I lived in the ghetto of Pontiac, Michigan when I was a very young child. We were one of the few white families in the neighborhood. I was perhaps too young to understand the significance of that or to even notice any import of the differences between the races there. My eyes were opened however on a warm summer’s day.
The front porch was being painted white, the wash changing it from faded grey to clean brightness. Having finished the job that morning, my mother felt it best to remove her 5 children from the temptation of disturbing the paint as it dried and took us to our grandparents for a visit.
We returned several hours later, she in the hopes that it was dry enough to not be affected by our hands and we in the wish to put our handprints on the creation, thus to mark it as ours.
Pulling into the driveway, we saw the young neighbor boy, Sheddy, standing shirtless by the front steps. He had a paintbrush in hand and was dipping it into the bucket of paint that had been left beside the porch when we had left. He had obviously been there for a while as he was more than half covered in the white fluid already. He was carefully painting the remaining patches of his brown skin, oblivious to our return. My younger brother, Tommy, jumped out of the car and ran to his friend, laughing and wanting to join in what he saw as play. We older children approached the pair slowly, anxiously concerned about our mother’s reaction. She sat in the car for a moment. It seemed she could not close her mouth and her eyes were wide as she watched the boys now painting each other and squealing with laughter. Finally, she slowly got out of the car and approached the jubilant pair.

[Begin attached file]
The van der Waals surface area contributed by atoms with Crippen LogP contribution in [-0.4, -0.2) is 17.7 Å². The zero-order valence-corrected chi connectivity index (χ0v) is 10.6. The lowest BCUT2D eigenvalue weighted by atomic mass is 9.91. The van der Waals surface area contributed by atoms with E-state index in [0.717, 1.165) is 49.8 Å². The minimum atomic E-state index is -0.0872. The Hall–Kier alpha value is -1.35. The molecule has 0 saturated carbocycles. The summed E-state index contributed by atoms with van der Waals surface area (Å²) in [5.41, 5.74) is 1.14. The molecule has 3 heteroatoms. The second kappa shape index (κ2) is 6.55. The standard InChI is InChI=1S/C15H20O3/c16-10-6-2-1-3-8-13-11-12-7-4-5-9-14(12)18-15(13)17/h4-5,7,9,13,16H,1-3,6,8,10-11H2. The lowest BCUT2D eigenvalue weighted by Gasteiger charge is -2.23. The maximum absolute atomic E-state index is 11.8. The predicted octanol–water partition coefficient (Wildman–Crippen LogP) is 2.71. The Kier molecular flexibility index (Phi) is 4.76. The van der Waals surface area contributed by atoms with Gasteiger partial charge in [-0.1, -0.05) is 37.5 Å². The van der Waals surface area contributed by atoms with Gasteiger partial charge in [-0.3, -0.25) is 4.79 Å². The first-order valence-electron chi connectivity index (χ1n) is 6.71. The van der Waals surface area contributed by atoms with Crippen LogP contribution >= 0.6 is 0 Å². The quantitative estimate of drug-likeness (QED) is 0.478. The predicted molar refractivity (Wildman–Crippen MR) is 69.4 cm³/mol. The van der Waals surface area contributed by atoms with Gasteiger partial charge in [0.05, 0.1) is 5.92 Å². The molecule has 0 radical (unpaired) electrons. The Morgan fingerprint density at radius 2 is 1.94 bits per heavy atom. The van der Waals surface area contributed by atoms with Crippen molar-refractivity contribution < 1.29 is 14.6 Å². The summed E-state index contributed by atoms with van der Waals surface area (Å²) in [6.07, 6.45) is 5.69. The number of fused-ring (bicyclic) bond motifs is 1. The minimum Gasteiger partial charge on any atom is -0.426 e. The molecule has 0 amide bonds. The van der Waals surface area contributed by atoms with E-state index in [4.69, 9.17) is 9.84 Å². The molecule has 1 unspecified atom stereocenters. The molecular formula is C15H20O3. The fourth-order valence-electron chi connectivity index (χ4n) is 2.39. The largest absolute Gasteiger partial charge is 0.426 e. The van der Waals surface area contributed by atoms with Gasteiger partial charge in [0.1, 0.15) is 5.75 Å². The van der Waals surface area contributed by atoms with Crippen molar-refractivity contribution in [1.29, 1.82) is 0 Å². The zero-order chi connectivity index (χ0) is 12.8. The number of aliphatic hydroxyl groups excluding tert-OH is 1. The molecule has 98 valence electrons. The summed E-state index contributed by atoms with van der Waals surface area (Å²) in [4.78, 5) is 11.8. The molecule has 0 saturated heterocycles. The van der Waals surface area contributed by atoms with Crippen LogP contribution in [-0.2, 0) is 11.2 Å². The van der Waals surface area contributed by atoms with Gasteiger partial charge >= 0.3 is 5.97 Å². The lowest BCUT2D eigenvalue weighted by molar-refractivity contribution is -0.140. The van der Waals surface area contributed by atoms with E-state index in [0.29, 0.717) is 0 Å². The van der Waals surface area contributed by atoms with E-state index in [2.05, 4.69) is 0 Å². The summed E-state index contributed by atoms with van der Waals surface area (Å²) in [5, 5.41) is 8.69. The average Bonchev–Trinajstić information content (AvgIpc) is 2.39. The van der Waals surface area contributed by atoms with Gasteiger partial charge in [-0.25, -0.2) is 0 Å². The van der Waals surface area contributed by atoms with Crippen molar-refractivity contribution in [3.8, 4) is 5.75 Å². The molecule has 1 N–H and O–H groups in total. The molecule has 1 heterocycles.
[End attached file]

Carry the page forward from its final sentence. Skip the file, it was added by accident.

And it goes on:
Sheddy’s mother came into the yard at this point, her hand firmly held by Sheddy’s older sister who had brought their momma to see what he had been doing. She wordlessly came and stood beside my mother as we all stood to the side in silence, waiting to see and hear what would come of this.
My mother finally moved and without a word, turned the spigot on for the water hose, lifted the nozzle, and brought it over to the 2 boys who were now aware that just maybe, they were in trouble. Each woman took hold of a child and started to wash the paint off of their small bodies. The water was cold and they shivered though the day was warm. The women quickly finished their work, still silent as they scrubbed the pair clean of the paint.
The silence was broken when the chore was completed. Sheddy’s mother stood back, her arms akimbo on her hips and she tried hard to maintain a glare at her young son.
“Just what do you think you were doing messing in Miz Nancy’s paint here?” she demanded an answer as Sheddy dropped his head under her scrutiny.
He mumbled a reply none could hear.
“Speak up and apologize for what you have done!” his mother scolded.
“I was just trying to look like Tommy. He’s my best friend!” Sheddy finally answered and I could see his eyes were full of tears.